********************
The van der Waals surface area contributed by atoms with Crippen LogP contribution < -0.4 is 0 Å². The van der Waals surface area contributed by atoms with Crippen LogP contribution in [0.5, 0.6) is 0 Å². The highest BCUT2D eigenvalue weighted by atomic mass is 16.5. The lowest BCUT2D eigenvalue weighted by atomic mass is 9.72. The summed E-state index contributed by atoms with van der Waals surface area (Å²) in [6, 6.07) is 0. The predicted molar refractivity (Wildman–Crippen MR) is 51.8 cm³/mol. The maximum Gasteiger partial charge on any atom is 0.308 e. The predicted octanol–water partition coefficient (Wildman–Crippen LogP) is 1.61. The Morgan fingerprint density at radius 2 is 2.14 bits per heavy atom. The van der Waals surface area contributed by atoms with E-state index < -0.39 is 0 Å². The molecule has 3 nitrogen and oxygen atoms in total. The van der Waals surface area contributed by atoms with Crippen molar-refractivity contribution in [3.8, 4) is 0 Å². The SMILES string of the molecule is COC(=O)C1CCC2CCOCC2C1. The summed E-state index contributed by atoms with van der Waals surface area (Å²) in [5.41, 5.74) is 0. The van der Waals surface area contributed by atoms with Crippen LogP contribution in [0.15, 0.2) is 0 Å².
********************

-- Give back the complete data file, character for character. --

The van der Waals surface area contributed by atoms with Crippen LogP contribution < -0.4 is 0 Å². The van der Waals surface area contributed by atoms with Crippen LogP contribution in [0.5, 0.6) is 0 Å². The highest BCUT2D eigenvalue weighted by atomic mass is 16.5. The lowest BCUT2D eigenvalue weighted by atomic mass is 9.72. The summed E-state index contributed by atoms with van der Waals surface area (Å²) in [6, 6.07) is 0. The predicted molar refractivity (Wildman–Crippen MR) is 51.8 cm³/mol. The maximum Gasteiger partial charge on any atom is 0.308 e. The predicted octanol–water partition coefficient (Wildman–Crippen LogP) is 1.61. The Morgan fingerprint density at radius 2 is 2.14 bits per heavy atom. The van der Waals surface area contributed by atoms with E-state index < -0.39 is 0 Å². The molecule has 3 nitrogen and oxygen atoms in total. The van der Waals surface area contributed by atoms with Crippen molar-refractivity contribution in [3.8, 4) is 0 Å². The SMILES string of the molecule is COC(=O)C1CCC2CCOCC2C1. The summed E-state index contributed by atoms with van der Waals surface area (Å²) in [5.41, 5.74) is 0. The van der Waals surface area contributed by atoms with Crippen LogP contribution in [0.15, 0.2) is 0 Å².